What are the first things that come to mind when you think of Asia? Maybe some noodles? Or big mountains? Not wealthy, pretentious Singaporean royalty who are “richer than God.”
The “Crazy Rich Asians”producers’ paint a picture — with the first all-Asian cast in a blockbuster in more than 25 years — that is more extravagant than anyone could imagine.
The film tells a Cinderella-esque love story between quirky economics professor, Rachel Chu (Constance Wu), and closet Singaporean “prince,” Nick Young (Henry Golding). The couple travel to Nick’s mysterious home in one of the world’s wealthiest cities for the highlight of the Asian social calendar, his best friend’s wedding.
So, of course, like any healthy relationship, Nick has told Rachel absolutely nothing about his family or where he came from. Rachel faces the snobby aunts, the eccentric cousins, and the judgmental mother armed with only her wit and what little she knows about Singapore.
We are flown through Rachel’s and Nick’s journey, with animation that you might recognize from that Disney show you watched when you were seven. I hate to be sexist, but the best word to describe the graphics would have to be girly — not my cup of tea. I know that this isn’t exactly “Dunkirk,” but this kind of rom-com should have a little more professionalism.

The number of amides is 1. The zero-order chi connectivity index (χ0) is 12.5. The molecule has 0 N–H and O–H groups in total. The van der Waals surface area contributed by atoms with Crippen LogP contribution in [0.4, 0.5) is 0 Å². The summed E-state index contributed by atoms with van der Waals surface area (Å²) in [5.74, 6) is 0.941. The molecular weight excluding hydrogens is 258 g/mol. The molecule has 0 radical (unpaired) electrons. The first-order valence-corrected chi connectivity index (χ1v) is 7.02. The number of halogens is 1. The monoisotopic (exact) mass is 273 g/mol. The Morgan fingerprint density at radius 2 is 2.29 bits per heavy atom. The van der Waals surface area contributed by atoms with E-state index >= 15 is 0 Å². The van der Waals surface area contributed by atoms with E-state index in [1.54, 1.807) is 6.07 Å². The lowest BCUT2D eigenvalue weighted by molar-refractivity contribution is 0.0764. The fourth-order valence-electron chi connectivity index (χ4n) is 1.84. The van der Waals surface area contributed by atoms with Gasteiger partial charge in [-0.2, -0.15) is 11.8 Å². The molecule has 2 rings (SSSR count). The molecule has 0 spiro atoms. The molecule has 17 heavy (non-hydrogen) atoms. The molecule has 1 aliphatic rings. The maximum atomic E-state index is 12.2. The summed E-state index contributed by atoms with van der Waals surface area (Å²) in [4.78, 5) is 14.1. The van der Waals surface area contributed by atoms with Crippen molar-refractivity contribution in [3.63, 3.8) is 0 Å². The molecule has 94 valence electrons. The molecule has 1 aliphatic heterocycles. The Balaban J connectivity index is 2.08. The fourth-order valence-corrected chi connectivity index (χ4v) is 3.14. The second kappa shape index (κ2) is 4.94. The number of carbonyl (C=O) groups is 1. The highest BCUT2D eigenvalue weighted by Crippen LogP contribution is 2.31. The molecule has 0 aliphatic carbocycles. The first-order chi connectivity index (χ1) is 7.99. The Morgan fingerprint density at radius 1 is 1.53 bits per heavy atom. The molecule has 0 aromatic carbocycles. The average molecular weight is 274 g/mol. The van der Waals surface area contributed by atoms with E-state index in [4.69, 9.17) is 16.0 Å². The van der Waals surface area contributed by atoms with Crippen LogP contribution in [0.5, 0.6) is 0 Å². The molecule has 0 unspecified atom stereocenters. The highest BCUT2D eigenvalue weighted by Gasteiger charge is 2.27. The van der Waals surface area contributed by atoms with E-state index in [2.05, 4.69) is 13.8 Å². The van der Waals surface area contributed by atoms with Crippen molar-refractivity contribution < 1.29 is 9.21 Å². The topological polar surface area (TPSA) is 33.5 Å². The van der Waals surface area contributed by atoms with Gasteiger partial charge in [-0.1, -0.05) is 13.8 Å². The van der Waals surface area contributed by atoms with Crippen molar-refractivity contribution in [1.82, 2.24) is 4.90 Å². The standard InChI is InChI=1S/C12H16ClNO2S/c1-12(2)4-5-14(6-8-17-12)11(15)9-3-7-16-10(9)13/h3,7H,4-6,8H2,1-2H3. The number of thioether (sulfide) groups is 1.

Minus the terrible transitions, however, the movie had a solid comedic quality. Everyone knows Ken Jeong, whether it’s from “The Hangover,” or almost any blockbuster comedy. Even as minor character, Goh Wye Mun, he and his stage family bring out some of the more inappropriate (and better) comedy of the film. (And it’s time to learn what a banana actually is).
There were plenty of jokes about the culture, food and people. And of course the leads were amazing and pretty and wonderful to watch. But really, let’s talk about Awkwafina. Hopefully, as some of you know, Awkwafina is an American rapper who is more hysterical than she is musically gifted.
Being Ken Jeong’s stage daughter, I felt like she had to bring her A game, and she brought it — in the form of a 20-something possessed by a drop-out soccer mom. You’ve got to credit Awkwafina for giving life to some of the slower and sappier scenes because of her singular personality.
There were plenty of moments in this movie where you wanted to double over laughing. But the tender moments with the spotlight on an Asian couple were just as crucial to the movie’s success.
Yes this movie has major actors, a well-thought out plot line and offers some real diversity for Hollywood. But honestly if you’re just looking for a good belly laugh, then you should probably go see “Crazy Rich Asians.”